Everything visible—the new houses—they hush up what took place exactly as do the newspapers or everyday chatter [which bury what has happened under the din of “the news”].  Everything looks to be “time-neutral,” that is, everything looks as if it has been that way since who knows when; what’s now present masks itself with the sense that “it’s always been this way”; and mere appearance of its having always been this way masks what really happened.  History is falsified backwards, and even (for the reconstruction is also history) by history itself.  History—the history of its own falsification.

It strikes me that what is at issue here is akin to when those who are abused are denied even the linguistic means necessary to complain about the abuse, since the language made available to them has already been laundered to mask and perpetuate that very abuse.  If one’s very language, the language into which one is born, the only language one has available, is such that it already institutionalizes sexism, for example, then not only are some members of society targeted for victimization by sexism, but are also in the process denied access to the means whereby they could even become conscious of their plight, let alone protest against it.  In just the same way, Anders is saying that the reconstruction which erases evidence of the earlier destruction is really a double erasure, which also and above all erases any evidence that anything was destroyed in the first place—just as Himmler and the other Nazi murderers sought to exterminate all signs that they had exterminated the Jews of Europe.  As Anders rightly observes, no destruction could conceivably be more complete than that which destroys all access to the very fact of destruction, no dishonoring of the dead greater than that which buries their very burial.

There are absences, and then there are absences.  There are voids, and then there are voids.  The fertile womb is a void, as is the Nothing from which all things come.  Then there is another sort of void.  For instance, the void, the absence, the not-being, of that second sort is what is at issue in what Kierkegaard—in The Sickness Unto Death, written nearly a full century before the bombing of Hiroshima, which means nearly one-and-two-thirds centuries before September 11, 2001–identified as the very worst form of despair, the most devastating form of hopelessness, with really no chance at all of ever recovering.  That worst, most ineradicable form of despair is the despair that doesn’t even know it is in despair, and is therefore barred from any possibility of changing its condition.  It is the despair that thinks itself to be happiness.  In a kind of anticipation of those remarks on despair, a few years earlier in Works of Love Kierkegaard had written these lines (in the translation by Howard and Enda Hong) about such deception:  “People speak of [life’s] falsity and immediately take it to mean that it deceives one in respect to earthly goods, disappoints one’s great expectations, makes sport of one’s darling plans.  But that it can be most dangerously deceiving when in these respects it honourably maintains everything, almost more than it has promised—that this is the most dangerous falsity [we] seldom think about.”  A misery so deceptive that it makes the miserable think they are happy, or at least ought to be, is the deepest imaginable misery, a despair altogether beyond hope.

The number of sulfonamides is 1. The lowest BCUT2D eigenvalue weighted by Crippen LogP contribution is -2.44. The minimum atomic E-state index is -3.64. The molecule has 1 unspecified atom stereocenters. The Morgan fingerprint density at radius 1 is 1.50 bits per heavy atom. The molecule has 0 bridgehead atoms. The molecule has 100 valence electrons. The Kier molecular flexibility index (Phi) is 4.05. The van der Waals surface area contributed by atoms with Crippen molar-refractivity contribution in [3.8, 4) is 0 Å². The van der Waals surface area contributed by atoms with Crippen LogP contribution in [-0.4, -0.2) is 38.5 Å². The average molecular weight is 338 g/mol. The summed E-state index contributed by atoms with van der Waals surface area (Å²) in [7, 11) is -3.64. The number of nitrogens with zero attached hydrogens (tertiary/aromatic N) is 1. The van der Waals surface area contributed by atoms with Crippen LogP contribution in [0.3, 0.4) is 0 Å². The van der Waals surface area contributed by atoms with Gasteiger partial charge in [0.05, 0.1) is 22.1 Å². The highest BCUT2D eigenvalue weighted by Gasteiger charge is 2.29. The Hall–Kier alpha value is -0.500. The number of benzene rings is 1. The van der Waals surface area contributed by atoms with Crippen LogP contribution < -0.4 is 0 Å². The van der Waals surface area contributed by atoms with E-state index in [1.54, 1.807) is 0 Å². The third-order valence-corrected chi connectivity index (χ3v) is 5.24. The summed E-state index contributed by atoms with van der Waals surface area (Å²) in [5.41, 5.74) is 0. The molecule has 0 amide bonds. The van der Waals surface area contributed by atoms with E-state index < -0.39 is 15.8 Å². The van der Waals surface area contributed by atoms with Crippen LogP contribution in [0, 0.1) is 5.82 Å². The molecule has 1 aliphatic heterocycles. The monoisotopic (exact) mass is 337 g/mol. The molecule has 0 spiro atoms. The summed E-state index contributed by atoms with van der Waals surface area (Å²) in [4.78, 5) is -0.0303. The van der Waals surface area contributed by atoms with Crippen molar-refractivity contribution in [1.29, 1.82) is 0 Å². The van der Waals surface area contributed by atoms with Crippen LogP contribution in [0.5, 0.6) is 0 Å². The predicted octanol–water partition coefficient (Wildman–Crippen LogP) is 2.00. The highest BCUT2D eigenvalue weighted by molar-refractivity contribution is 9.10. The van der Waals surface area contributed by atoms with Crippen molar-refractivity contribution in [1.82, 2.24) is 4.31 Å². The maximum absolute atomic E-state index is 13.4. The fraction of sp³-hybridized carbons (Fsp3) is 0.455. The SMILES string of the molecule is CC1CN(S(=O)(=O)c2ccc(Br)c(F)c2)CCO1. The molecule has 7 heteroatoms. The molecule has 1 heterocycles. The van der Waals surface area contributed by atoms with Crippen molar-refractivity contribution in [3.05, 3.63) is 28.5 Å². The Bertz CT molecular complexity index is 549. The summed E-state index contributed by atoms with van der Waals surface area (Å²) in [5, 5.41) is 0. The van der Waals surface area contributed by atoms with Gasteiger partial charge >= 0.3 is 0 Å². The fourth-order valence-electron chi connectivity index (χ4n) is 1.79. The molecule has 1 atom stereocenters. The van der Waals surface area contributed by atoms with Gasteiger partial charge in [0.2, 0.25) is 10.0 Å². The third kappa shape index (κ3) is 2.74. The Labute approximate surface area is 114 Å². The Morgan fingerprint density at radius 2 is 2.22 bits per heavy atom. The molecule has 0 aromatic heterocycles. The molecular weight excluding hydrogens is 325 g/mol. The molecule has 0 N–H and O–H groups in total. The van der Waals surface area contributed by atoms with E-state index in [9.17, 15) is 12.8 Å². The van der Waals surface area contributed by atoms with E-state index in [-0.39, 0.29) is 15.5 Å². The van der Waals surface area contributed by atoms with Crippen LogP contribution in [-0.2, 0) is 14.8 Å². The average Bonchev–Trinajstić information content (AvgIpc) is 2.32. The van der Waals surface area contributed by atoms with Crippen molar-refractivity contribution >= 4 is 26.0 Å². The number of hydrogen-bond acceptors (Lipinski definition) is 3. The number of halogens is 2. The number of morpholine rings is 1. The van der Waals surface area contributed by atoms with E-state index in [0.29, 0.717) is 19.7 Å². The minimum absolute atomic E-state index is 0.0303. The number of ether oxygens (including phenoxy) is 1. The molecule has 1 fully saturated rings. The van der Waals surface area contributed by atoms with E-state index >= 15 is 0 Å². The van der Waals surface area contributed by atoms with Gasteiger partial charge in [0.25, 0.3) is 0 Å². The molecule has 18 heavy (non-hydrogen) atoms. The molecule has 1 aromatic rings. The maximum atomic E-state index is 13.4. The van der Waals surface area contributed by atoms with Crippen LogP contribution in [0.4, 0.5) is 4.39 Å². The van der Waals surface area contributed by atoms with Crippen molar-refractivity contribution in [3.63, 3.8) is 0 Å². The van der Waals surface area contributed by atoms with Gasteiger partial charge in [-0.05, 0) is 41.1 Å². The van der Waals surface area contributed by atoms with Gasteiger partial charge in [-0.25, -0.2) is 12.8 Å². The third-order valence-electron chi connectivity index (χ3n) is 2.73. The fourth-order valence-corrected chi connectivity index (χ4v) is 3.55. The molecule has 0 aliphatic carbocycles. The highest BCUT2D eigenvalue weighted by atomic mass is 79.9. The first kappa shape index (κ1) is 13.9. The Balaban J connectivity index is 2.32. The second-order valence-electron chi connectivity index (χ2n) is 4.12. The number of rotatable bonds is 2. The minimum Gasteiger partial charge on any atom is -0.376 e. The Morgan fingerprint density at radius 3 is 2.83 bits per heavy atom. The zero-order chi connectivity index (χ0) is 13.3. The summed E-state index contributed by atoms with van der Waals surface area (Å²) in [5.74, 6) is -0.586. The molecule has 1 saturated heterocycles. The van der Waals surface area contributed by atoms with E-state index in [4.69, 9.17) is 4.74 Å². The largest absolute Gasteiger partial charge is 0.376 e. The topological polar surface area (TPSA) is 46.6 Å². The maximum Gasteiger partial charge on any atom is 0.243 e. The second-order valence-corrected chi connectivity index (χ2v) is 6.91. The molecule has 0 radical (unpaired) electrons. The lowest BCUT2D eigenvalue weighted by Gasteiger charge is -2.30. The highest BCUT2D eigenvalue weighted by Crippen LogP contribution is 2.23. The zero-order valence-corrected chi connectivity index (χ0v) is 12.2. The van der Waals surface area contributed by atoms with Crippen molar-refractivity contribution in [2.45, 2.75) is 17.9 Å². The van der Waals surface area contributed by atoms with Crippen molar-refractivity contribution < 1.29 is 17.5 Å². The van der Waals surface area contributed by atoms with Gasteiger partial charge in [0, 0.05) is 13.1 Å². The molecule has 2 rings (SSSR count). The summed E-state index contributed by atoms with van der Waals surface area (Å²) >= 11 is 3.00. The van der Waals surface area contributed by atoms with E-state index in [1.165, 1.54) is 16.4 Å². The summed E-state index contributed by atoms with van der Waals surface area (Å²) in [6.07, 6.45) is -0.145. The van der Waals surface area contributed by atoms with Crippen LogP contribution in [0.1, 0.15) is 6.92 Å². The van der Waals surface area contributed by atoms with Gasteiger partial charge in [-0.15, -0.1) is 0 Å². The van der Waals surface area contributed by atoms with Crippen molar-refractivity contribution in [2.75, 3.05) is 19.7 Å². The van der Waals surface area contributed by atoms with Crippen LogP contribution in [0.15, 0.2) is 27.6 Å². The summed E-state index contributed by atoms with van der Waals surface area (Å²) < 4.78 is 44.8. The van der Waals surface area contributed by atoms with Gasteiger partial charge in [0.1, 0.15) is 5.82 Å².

The void that opened over Hiroshima on the morning of August 6, 1945, was that sort of void, the kind that results from voiding the void itself—from cancelling it out, effectively erasing it, burying it beyond possibility of recall.  As Jean-François Lyotard would say a few decades after Anders wrote his remarks about Hiroshima, with reference not to Hiroshima but rather to Auschwitz, it is the void, the erasure, that comes from forgetting that we have forgotten.  What really happened during World War II in Auschwitz and then, at the War’s end, across the globe in Hiroshima, was above all just that:  the forgetting that we had forgotten.  It was the opening of a Day that consumed all days, that gobbled them all up at once, wolfed them all down whole, and then digested them completely, transforming them all into itself–which means, as Anders has told us, into one endless nullity, one endless, endlessly unnoticed absence, of any actually new Day at all.  From that Day Zero on, every day was nothing more than that same zero Day, over and over and over again.